In general terms, the terms of trade refer to the quantity of goods sold and purchased at a given price. In the field of international trade, ‘terms of trade’ refer to the rate at which country’s exports exchange for its imports. Naturally, the prices of the commodities to be exported and imported influence the exports and imports of the two countries. They indicate the relationship between the prices of exports and imports of a country.
The terms of trade can be calculated with the help of the following formula —
PX/PM x 100
— PX1 and PM1 refer to the prices of exports and imports respectively in a subsequent period.
— PX0 and PM0 refer to the prices of exports and imports respectively in the base period.
—PX refers to the index number of exports.
—PM refers to the index number of imports.
Suppose, in the current year, the index number of exports has gone up by 40 percent and that of imports by 60 percent, the terms of trade can be calculated as follows—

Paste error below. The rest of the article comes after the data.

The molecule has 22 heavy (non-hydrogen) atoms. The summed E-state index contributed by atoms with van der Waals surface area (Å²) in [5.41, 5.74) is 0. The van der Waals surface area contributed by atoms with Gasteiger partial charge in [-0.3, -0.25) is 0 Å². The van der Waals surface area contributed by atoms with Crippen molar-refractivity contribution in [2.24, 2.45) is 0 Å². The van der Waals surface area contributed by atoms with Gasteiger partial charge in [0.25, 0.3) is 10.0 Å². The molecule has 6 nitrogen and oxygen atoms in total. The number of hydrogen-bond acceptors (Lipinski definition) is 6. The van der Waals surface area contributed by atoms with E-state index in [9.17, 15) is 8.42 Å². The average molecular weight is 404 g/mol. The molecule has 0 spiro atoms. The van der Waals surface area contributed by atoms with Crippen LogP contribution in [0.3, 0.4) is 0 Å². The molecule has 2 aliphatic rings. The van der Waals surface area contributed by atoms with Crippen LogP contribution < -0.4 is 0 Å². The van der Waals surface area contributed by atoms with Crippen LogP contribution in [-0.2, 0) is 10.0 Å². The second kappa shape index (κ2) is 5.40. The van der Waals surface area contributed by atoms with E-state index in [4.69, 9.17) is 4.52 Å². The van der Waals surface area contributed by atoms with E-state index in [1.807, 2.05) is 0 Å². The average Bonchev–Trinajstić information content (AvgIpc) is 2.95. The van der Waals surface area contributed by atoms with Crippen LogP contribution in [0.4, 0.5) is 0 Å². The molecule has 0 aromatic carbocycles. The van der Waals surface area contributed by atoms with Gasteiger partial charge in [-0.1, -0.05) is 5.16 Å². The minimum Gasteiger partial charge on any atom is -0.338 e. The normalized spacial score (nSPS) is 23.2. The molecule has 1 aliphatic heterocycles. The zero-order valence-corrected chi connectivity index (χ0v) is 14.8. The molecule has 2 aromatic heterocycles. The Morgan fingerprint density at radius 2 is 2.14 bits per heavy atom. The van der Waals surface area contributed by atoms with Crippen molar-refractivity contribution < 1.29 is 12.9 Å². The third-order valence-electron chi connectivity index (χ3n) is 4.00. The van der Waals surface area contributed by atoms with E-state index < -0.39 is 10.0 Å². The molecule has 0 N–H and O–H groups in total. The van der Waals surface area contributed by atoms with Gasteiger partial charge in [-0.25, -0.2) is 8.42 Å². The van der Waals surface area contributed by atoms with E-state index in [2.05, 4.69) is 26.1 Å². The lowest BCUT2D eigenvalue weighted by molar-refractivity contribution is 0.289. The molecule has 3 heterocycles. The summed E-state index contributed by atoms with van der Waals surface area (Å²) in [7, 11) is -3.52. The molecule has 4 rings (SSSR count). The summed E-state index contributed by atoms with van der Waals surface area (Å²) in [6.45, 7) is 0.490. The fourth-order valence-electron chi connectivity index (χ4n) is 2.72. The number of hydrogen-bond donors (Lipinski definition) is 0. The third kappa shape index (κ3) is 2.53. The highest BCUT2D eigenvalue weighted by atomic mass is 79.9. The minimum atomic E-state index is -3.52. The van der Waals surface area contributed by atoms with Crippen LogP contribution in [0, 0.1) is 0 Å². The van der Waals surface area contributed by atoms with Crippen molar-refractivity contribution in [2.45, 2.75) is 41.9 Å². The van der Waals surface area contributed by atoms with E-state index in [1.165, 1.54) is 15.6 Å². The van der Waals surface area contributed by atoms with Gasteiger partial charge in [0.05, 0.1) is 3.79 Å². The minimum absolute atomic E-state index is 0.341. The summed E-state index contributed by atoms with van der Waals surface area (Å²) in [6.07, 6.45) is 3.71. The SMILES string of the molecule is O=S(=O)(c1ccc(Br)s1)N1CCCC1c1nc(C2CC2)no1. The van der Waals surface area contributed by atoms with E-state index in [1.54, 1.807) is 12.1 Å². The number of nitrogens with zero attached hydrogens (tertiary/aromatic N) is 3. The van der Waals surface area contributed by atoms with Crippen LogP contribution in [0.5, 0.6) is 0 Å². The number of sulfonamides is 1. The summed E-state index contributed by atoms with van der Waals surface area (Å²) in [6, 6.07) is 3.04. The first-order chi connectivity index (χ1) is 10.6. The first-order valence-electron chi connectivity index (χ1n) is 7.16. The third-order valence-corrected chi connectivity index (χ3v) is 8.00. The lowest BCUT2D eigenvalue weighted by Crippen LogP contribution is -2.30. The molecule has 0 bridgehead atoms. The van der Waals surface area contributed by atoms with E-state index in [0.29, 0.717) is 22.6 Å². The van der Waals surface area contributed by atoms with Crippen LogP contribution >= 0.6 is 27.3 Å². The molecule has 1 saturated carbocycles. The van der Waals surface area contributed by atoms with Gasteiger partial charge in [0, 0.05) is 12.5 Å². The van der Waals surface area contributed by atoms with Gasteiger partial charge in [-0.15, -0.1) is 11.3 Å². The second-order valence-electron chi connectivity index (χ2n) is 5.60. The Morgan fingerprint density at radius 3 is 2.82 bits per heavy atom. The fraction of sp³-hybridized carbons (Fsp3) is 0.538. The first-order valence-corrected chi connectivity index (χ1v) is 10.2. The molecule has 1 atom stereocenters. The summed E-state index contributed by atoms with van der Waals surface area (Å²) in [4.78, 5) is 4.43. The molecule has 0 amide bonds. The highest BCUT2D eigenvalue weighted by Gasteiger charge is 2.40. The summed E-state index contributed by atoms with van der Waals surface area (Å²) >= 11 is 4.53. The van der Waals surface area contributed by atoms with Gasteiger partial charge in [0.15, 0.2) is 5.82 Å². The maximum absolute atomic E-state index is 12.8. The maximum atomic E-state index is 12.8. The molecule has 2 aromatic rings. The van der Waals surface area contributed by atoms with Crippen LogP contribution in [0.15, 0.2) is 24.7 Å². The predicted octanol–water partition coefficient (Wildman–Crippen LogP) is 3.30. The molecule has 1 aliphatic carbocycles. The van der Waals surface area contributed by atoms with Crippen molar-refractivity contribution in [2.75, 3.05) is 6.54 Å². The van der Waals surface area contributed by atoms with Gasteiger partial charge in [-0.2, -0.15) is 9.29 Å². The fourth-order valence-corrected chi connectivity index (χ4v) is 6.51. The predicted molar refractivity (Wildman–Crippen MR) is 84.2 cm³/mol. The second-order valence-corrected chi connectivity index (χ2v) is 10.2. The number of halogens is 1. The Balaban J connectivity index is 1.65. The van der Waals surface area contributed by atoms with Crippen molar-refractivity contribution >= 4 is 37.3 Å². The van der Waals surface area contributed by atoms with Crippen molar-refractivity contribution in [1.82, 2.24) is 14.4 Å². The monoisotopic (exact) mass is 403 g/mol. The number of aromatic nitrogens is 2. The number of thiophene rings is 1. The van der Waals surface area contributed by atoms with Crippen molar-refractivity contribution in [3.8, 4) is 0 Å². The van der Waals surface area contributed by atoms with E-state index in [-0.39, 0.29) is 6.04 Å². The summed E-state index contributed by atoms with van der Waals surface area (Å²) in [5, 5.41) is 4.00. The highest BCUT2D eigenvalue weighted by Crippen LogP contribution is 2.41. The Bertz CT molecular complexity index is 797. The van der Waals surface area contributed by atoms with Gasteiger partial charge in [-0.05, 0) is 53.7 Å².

(PX/PM) x 100
Or [Export Index/Import Index] x 100, Or
It implies that our export has follow by 12.5% as compared to our imports. If the terms of trade fall below 100, they are taken as unfavorable and if they go up above 100 means they are favorable. In other words, if prices of exports are high relatively to the prices of imports, the terms of trade are said to favorable or if the prices of imports are high relatively to the prices of its exports, the terms of trade are considered to be unfavorable.
Generally, the terms of trade depend upon the ‘reciprocal demand‘ for goods i.e. the demand and supply of one country’s goods in the other country and other country’s goods in this country due to change in prices.